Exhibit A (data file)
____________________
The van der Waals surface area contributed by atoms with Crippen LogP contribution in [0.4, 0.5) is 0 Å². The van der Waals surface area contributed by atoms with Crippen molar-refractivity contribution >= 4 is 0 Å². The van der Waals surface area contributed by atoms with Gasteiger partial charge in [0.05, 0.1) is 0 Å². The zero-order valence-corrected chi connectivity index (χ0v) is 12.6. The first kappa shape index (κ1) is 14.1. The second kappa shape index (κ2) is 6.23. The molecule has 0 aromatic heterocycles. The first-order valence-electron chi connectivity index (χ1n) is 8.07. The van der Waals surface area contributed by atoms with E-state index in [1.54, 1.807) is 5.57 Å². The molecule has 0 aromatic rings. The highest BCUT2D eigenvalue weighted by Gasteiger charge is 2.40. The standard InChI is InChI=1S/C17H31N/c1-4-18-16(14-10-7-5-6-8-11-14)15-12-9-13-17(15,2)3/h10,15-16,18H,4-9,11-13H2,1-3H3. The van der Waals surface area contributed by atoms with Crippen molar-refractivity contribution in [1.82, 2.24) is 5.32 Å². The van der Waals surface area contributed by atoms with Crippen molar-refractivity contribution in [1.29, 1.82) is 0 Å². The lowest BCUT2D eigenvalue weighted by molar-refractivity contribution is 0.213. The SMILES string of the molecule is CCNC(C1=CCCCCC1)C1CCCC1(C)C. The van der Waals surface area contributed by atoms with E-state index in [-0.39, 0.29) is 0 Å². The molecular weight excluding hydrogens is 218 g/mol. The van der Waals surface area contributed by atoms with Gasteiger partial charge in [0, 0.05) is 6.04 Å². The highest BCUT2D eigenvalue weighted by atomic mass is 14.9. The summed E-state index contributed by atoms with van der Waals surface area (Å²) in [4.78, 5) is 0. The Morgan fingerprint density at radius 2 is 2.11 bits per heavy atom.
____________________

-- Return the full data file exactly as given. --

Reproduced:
The van der Waals surface area contributed by atoms with Crippen LogP contribution in [0.4, 0.5) is 0 Å². The van der Waals surface area contributed by atoms with Crippen molar-refractivity contribution >= 4 is 0 Å². The van der Waals surface area contributed by atoms with Gasteiger partial charge in [0.05, 0.1) is 0 Å². The zero-order valence-corrected chi connectivity index (χ0v) is 12.6. The first kappa shape index (κ1) is 14.1. The second kappa shape index (κ2) is 6.23. The molecule has 0 aromatic heterocycles. The first-order valence-electron chi connectivity index (χ1n) is 8.07. The van der Waals surface area contributed by atoms with E-state index in [1.54, 1.807) is 5.57 Å². The molecule has 0 aromatic rings. The highest BCUT2D eigenvalue weighted by Gasteiger charge is 2.40. The standard InChI is InChI=1S/C17H31N/c1-4-18-16(14-10-7-5-6-8-11-14)15-12-9-13-17(15,2)3/h10,15-16,18H,4-9,11-13H2,1-3H3. The van der Waals surface area contributed by atoms with Crippen molar-refractivity contribution in [1.82, 2.24) is 5.32 Å². The van der Waals surface area contributed by atoms with Crippen molar-refractivity contribution in [1.29, 1.82) is 0 Å². The lowest BCUT2D eigenvalue weighted by molar-refractivity contribution is 0.213. The SMILES string of the molecule is CCNC(C1=CCCCCC1)C1CCCC1(C)C. The van der Waals surface area contributed by atoms with E-state index in [-0.39, 0.29) is 0 Å². The molecular weight excluding hydrogens is 218 g/mol. The van der Waals surface area contributed by atoms with Gasteiger partial charge in [0, 0.05) is 6.04 Å². The highest BCUT2D eigenvalue weighted by atomic mass is 14.9. The summed E-state index contributed by atoms with van der Waals surface area (Å²) in [4.78, 5) is 0. The Morgan fingerprint density at radius 2 is 2.11 bits per heavy atom.